When a politician, someone from a trade body or anyone else with a vested interest fails to tell the public the truth about how well an industry is actually doing, they are not only doing themselves a disservice, but are damaging the prospects of that industry.

They are also deceiving the public, who often have no in-depth knowledge of the industry in question and have to take what they’re told at face value.

Let’s take offshore wind as an example. When people talk about sectors such as offshore wind being “a true Scottish success story” they are either extremely badly informed or are simply hoping that because the public knows the wind farm is in Scottish waters, they will believe it must be Scottish, and that includes the technology.

They’re not, of course. The core critical technologies – the turbines – will be either Danish or German.

We regularly hear phrases bandied about such as “Scotland is a global leader in offshore wind” and one politician even said during a recent debate that “floating wind was developed in Scotland”.

Both statements are ridiculous.

We’re certainly global leaders in “hosting” offshore wind but we most certainly didn’t develop it and we’re categorically not manufacturing the sector critical technology.

To be clear, we actually could build wind turbines in Scotland.

I know of at least one company that could build the generators and others who could build the gearboxes.

But who would invest in making it happen?

We also get excited by the development of projects such as “Batwind”, which involves the use of a 1MWh battery-based energy system designed to mitigate intermittency and optimise output from the Hywind offshore floating wind farm.

Sadly, the main supplier for this is Younicos, a German-American technology company that specialises in manufacturing energy storage systems. There’s nothing Scottish about it.

There could have been. There’s at least one battery system builder in Caithness. But again, who would support such a development financially?

A video appeared recently during an offshore wind conference showing the sort of small but high speed wind farm support vessels likely to be used offshore in Scotland.

This very capable vessel, the Sea Puffin 1, was actually built in Denmark. That was not mentioned, because it might have spoiled the story. We don’t, for reasons I frankly failed to understand, build vessels like this, but why not say so?

It’s the same situation with the emerging tidal energy sector. It’s also claimed to be a Scottish success story regardless of the fact only one of the four tidal turbine examples currently operating in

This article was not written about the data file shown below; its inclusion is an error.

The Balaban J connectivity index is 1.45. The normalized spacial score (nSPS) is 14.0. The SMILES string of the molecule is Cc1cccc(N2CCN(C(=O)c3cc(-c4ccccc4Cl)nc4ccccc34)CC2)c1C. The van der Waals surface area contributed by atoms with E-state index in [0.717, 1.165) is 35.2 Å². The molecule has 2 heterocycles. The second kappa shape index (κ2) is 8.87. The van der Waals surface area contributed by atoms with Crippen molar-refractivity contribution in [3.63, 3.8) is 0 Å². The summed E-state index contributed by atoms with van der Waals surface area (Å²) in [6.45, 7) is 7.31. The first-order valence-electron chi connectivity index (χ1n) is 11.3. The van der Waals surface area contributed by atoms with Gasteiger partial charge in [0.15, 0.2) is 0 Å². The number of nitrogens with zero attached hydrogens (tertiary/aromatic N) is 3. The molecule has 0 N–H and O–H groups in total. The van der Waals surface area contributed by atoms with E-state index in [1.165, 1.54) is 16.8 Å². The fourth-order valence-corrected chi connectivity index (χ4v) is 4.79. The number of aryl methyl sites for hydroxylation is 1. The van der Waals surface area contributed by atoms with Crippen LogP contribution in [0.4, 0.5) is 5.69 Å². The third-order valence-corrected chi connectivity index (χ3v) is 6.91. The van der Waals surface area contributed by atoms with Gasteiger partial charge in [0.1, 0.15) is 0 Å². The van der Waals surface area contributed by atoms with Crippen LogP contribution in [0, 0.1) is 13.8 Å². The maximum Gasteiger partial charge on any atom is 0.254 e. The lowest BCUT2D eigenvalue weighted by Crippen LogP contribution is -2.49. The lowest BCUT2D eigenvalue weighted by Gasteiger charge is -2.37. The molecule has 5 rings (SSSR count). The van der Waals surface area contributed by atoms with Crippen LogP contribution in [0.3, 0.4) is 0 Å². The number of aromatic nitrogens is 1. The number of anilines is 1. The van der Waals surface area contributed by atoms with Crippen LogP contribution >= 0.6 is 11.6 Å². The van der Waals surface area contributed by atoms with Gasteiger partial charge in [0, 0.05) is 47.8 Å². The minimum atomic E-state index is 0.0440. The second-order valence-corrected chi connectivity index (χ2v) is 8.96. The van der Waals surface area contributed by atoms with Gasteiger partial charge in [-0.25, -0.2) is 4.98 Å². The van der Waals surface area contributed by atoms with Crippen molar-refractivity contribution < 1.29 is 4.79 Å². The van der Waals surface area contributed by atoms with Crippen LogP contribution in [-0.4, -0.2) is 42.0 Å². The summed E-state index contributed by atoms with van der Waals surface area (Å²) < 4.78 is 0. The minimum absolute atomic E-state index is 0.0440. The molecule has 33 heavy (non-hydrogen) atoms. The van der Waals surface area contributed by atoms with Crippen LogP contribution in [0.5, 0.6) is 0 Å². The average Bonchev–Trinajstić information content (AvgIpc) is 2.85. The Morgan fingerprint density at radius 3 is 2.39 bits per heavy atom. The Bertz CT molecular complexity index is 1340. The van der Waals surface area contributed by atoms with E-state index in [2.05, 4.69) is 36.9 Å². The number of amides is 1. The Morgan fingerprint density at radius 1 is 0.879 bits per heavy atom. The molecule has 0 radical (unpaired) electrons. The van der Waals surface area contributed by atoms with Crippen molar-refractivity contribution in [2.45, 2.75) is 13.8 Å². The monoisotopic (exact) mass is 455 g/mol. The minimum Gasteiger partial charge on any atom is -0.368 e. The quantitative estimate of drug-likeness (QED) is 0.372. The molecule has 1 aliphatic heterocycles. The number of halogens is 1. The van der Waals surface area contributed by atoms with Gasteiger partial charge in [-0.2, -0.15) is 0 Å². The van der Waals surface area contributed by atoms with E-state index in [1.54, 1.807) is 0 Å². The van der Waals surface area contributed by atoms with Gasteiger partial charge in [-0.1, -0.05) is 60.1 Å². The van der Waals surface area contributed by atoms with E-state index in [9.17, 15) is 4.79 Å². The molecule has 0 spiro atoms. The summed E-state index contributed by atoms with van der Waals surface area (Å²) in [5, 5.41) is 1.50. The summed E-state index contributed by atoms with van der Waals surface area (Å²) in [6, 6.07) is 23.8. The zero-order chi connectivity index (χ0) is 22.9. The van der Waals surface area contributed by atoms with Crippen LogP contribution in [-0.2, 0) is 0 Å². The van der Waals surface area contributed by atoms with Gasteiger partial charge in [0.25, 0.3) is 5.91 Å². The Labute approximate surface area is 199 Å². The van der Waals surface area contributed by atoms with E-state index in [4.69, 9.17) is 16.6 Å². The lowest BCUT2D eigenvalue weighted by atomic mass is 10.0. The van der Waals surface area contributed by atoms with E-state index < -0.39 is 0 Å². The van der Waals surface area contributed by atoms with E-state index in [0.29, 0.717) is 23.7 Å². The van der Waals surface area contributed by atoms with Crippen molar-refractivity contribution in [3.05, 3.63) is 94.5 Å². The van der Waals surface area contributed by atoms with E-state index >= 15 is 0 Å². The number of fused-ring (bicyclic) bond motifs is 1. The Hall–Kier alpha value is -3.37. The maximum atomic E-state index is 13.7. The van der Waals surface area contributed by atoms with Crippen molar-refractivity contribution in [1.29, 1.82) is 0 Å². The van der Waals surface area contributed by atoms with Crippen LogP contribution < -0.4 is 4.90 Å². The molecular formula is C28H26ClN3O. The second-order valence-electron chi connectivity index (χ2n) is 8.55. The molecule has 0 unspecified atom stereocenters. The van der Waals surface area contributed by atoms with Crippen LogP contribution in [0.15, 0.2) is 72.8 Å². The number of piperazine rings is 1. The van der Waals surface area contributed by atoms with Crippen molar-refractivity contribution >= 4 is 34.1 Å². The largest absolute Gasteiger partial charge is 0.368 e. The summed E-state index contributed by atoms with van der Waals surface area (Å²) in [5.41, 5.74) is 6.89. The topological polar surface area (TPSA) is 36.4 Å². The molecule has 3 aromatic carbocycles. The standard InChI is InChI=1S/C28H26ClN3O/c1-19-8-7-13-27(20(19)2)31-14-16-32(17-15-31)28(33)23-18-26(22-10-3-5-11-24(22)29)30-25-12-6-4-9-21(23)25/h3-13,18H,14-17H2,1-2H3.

Scottish waters was manufactured in Scotland by a Scottish firm.

One of those companies has recently been funded to test a battery storage system similar to the Batwind project, albeit on a considerably smaller scale.

It’s using a Tesla battery pack and this was promoted as a good thing. Those packs are, of course, not made in Scotland.

Apparently it could have used a Scottish system but it may have needed additional funds. So why didn’t Scottish Enterprise help sort that problem? Surely it would have been in the national interest.

We’re building a Scottish electric vehicle charging network. Not one of those chargers was manufactured in Scotland. They probably could have been but nobody seemed to want to put in the effort to make it happen. So this network won’t be Scottish at all.

Why exactly is this all happening. What’s with the spin merchants who feel they have to deceive the people?

I’ve taken this up with Scottish Renewables a few times. Their answer is always that Scottish companies are heavily involved in sectors such as offshore wind.

They’re right in that there are companies providing services such as seabed surveys, environmental assessments and inspections.

While this and other activities are important they are nothing compared with the benefits and value of the manufacturing of the turbines themselves.

Turbines are the most exportable element of the technology that goes into building a wind farm, whether it’s offshore or not. Their market is as guaranteed as you can get. What we mostly offer is not.

MHI Vestas, the Danish company that built the turbines for the European Offshore Wind Deployment Centre In Aberdeen Bay employs some 33,000 people and the German company Siemens, the other major manufacturer, has around 17,000 employees. Their joint turnover is a massive 15 billion euros.

So please let’s stop kidding ourselves. It’s the Danes and the Germans who are the real success story and are the global leaders in offshore wind.

Cut the spin and we might realise what our weaknesses really are and do something about it. It’s the “happy with the crumbs off the table” mentality and I hate it.

Dick Winchester is a member of the Scottish Energy Advisory Board


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